Summer Lawn TransistionFor those of us that chose to have a winter lawn, we now notice those pesky little dry areas popping up throughout our garden. While we frantically try to adjust our sprinklers, add more time on the controller or hand water these areas, most of the time our efforts are, pardon the pun, fruitless.

When the rye turf dies out, it is for good. It will not revive itself like our hearty bermuda lawns will, so all the water in the world won’t help. The best thing you can do at this time is de-thatch or rake out and remove the old, dead grass. For smaller areas, a leaf rake or steel bow rake will work just fine. By simply doing this, it opens up the area for sunlight and air to promote the growth of the emerging summer lawn. Your bermuda lawns can also be encouraged by mowing the grass about an inch shorter or one notch lower on your mower than you typically would mow. This method will also expose the dormant turf to more air and nutrients and give the grass the boost it needs. For those that have not planted a winter lawn, you should start seeing the turf greening up quickly at this time.

Remember, bermuda only needs water about every three days so be careful with how many days are programmed into the timer. A healthy lawn needs air, water, sunlight and nutrients to grow, but too much of a good thing can be harmful as well. Aeration is a practice that is overlooked much too often. Although golf courses and sports arenas use this practice religiously, it is seldom used by homeowners and private entities. It is a system that incorporates a mechanical device to penetrate the soil and withdraw plugs of earth to allow for better water and fertilizer diffusion. Along with this practice the use of gypsum also helps to further decompress the soil. If your lawn has been dormant all winter, try this out. It really works! The machine is a little tricky to handle, but the results are well worth the effort.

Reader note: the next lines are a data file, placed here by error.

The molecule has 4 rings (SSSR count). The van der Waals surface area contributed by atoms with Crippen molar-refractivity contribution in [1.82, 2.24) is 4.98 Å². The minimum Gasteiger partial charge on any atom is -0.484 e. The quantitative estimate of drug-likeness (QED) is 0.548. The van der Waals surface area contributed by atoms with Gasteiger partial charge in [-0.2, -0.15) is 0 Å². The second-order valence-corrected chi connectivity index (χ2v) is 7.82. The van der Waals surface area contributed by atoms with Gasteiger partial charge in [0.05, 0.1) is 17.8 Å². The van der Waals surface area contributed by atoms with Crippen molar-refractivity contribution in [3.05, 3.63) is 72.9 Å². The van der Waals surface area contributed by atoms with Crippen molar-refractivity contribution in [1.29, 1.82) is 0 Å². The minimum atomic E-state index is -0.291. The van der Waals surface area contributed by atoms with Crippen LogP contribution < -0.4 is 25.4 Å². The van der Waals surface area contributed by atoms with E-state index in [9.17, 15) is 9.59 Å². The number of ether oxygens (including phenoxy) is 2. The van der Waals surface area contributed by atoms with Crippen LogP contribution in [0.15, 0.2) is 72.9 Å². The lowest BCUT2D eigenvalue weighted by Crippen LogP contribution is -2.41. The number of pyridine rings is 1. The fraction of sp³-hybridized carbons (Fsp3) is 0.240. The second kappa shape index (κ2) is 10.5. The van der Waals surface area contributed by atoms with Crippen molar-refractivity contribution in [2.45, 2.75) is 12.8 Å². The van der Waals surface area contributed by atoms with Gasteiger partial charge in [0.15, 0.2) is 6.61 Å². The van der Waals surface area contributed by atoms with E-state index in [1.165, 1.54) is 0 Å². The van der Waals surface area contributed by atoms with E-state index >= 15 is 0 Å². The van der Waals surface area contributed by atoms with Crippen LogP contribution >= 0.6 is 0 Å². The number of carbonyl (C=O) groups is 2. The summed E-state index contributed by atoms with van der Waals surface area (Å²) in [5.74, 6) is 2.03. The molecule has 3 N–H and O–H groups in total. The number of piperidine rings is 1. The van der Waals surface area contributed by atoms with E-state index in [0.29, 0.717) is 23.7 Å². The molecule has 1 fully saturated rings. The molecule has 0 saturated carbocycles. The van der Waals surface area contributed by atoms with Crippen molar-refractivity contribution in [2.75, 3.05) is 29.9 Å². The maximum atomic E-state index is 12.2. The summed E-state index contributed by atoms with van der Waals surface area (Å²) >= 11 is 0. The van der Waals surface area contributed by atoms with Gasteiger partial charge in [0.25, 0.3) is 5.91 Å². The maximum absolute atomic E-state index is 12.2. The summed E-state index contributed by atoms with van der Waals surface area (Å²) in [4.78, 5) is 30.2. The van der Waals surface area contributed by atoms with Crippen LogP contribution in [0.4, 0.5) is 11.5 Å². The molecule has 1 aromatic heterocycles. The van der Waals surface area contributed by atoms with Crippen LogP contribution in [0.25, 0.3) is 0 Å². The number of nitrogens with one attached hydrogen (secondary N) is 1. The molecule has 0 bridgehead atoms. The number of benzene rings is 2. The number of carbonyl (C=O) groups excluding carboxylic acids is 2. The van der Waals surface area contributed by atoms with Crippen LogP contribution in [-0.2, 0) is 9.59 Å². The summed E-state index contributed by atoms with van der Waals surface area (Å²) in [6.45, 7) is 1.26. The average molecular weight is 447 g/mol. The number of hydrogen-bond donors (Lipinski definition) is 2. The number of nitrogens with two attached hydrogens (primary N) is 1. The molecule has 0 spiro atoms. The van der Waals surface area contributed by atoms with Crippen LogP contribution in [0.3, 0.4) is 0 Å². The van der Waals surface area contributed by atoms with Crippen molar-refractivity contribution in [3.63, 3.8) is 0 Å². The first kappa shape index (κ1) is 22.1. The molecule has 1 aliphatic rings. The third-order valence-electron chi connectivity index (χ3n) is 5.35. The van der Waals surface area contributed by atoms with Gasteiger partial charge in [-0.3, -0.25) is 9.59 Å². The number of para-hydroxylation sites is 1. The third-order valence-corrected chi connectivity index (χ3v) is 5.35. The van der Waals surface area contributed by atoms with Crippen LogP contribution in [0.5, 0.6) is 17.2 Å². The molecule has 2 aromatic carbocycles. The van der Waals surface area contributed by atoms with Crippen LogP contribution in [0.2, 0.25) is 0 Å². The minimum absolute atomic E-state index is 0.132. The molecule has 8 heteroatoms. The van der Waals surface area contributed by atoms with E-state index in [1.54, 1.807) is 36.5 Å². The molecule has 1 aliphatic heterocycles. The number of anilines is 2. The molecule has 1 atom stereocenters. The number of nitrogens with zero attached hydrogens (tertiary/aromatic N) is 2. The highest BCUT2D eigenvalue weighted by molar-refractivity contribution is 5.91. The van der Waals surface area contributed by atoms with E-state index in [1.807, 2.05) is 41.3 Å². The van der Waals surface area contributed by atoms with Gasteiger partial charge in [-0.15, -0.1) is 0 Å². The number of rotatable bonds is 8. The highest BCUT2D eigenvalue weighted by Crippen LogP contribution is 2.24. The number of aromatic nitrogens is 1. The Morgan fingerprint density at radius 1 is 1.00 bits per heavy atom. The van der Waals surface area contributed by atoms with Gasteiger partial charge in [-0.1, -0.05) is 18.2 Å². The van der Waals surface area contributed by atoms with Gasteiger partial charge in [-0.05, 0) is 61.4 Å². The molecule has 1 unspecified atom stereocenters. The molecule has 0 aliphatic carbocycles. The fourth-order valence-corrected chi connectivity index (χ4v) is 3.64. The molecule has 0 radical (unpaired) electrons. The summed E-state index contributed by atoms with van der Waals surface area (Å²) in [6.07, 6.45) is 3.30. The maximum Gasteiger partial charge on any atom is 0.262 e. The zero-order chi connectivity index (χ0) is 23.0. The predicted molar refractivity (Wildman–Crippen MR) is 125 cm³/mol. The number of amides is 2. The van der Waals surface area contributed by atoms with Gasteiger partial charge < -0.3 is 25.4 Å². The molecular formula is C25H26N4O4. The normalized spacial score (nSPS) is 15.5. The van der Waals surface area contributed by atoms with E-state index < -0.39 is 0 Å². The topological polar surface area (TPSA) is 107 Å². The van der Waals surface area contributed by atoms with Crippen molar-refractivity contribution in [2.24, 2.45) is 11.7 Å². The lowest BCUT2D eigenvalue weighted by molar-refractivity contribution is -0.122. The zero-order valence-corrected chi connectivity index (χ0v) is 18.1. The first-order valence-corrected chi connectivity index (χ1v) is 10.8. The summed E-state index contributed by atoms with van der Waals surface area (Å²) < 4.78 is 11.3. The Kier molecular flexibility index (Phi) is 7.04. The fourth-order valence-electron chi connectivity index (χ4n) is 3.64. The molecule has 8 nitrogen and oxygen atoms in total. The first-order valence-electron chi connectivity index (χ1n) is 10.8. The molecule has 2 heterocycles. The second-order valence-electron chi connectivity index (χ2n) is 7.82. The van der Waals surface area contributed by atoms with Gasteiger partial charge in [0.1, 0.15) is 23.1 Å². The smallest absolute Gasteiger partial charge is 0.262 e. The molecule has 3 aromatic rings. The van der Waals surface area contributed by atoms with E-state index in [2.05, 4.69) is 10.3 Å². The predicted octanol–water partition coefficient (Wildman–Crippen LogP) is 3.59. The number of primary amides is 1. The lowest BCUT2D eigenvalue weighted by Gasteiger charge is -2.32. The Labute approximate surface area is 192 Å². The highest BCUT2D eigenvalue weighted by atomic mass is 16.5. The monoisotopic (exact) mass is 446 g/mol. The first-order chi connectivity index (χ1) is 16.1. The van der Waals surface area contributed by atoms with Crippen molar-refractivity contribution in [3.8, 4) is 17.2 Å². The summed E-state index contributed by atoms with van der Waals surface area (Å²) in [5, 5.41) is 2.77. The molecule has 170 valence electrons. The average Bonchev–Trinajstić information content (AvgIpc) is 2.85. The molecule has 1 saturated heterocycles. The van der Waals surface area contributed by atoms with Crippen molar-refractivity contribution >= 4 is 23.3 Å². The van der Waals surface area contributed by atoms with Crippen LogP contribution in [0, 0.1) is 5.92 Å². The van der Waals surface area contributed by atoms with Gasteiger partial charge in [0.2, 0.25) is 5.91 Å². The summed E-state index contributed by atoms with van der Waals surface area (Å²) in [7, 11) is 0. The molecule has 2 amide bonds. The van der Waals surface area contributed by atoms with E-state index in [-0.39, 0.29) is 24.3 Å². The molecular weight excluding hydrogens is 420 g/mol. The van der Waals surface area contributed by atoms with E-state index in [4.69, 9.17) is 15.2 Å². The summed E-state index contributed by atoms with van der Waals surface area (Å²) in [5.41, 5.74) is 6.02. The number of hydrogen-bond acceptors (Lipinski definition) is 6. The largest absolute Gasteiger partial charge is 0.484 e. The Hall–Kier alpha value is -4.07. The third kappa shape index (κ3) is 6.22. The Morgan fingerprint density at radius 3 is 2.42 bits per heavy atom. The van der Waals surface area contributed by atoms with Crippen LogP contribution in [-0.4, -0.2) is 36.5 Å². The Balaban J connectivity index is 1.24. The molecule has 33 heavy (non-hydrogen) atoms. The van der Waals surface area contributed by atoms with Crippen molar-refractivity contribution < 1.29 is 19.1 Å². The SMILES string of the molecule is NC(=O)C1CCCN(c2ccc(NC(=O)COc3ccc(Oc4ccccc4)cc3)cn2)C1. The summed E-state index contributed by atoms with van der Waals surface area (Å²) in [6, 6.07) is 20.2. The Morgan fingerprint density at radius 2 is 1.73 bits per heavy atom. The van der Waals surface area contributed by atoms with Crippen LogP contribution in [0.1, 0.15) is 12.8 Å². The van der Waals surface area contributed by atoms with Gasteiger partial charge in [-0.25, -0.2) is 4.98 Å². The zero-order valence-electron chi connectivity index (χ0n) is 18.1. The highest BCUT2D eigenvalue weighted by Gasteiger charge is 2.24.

A good irrigation system is a must here in the valley, but it is not the only answer. If we notice our turf and plants looking a little “peaked,” don’t run for the water hose. Check the soil and other factors first. Usually the answer is a combination of sufficient air and sunlight, permeable soil and, lastly, enough water.